Puppy Alert!!!




                        Sprawled out on the cool kitchen tiles with the ceiling fan creating a heavenly breeze on my tummy sleep eludes me. My doggie blog is fast approaching, and I still haven’t decided on a topic. I got up to get a drink, patrolled the house, and then stationed myself between the oscillating floor fan and the overhead.

Tom, my favorite family member let me out while he fed and watered my equine charges. The horses get their breakfast around seven every morning. On our way back in Tom grumbled, “It’s going to be a hot one today, Bud. The thermometer is already 85°! You are going to have to stay at home today.” I usually ride with him when he runs to the feed store, or to get hay. Bank runs are fun too! I get doggie treats at both places. Though I love to ride in the truck with my face hanging out the window sucking in the wind, it’s really uncomfortable when we have to stop on hot summer days,


That is when it came to me! The subject for my first blog would be the heat wave from a dog’s point of view.  Most dogs want to be with their human family, and we hate the home alone thing. I would whine, beg, and look pathetic hoping to weaken their resolve to leave me behind. My last ditch effort is to run to the big window in the living room that faces the drive to show my most dejected and heartbroken face.

Now that I am older, I know that staying at home in the heat is my humans way of protecting me, but I still don’t like it. One of my doggie friends, Maxine, almost died from heatstroke while waiting in a car for her owner to finish grocery shopping. Maxine, like me, loved to ride in the car.  Puppy Alert! Leave us at home, if you really love us.


            Lucky me, I am a country dog, Most of the time my paws tread on cushy grass, or the soft sand in the horse work arena. I love to run with the horses when they are working. If I get overheated, I take a dip in the river. Where I used to live my paws got fried on the sidewalks on the way to the field at the end of our street were I was allowed to run. Puppy Alert! When you can fry an egg on the concrete or asphalt let us walk on the grass, whenever you can.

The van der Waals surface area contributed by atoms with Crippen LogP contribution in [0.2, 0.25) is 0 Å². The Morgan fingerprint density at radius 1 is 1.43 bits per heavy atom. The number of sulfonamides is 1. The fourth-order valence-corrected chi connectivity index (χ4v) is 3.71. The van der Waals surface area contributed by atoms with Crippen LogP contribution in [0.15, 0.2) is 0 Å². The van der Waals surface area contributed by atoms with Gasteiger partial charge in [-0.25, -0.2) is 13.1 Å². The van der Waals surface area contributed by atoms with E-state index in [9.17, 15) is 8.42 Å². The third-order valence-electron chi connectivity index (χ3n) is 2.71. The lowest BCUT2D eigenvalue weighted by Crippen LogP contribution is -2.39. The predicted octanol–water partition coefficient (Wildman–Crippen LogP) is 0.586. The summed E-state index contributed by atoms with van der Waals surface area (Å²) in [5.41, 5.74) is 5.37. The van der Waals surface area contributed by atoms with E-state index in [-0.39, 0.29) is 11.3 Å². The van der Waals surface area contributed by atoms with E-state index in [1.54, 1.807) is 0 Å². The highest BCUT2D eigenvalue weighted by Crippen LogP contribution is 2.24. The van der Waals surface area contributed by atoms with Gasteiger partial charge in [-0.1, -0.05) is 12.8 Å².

Mom chose a puppy picture of me for this blog.  I used to visit the farm when I was little, and came to live here when I was two. My coat is long, and I have a thick undercoat that is great insulation. It protects me from the cold of winter, but also from the hot summer sun. My thick undercoat also protects me from, mosquitoes, dear flies, and more! I am half Golden Retriever and half German Shepard; I am a pretty hairy guy.  My friend Beau is a Golden, and he can’t spend much time outside. He was body clipped for the summer, and if he were in the sun long he would get sunburned. Puppy Alert! If you use clippers to shorten a long coat, don’t leave your doggie friend in the sun longer that it takes to water the tires and fertilize a spot in the lawn!


            Wow! Mom just put some ice cubes in my water bowl. I think I’ll go have a cool drink, and then stakeout a good spot in front of a fan, where I can keep an eye on things.


Stay safe everyone, and drink lots of water. This heat can’t last forever. Stop by and visit with me next month.

Bye for now!



Surviving the Alarm Clock and a Stressed Out Canine!

By Jackie Anton

            Mid April showers have the windshield wipers going double time. Tom, my husband, was booked on an early flight to Orlando, and I had just dropped him off at the Akron-Canton Airport.  Now, I am stuck in rush hour traffic, doing the orange barrel polka around Akron. Traffic is crawling, so there is plenty of time for me to worry about filling in the gaps that his absence will leave for the next two weeks.

By the time I pull in the drive at home, I have decided that I can handle this extra load for two weeks. Before I am able to exit the truck, impatient stomping and whinnies echo from the barn. It is past time to turn the horses out, and they are making sure that I don’t forget about them.

After turning my equine charges out and making sure that the water trough is full, I fill the cat’s water bowl and head to the house.

Opening the back door makes my heart thump wildly.  Ninety pounds of hairy canine exuberance almost sits me on my posterior. Buddy makes a beeline to the truck searching for his beloved master. He sulks for the remainder of the day. He doesn’t chase the horses as usual, but sticks close to me while I clean the stalls.  Every once in a while he gives me a woeful doggy look, as if asking what I had done with Tom?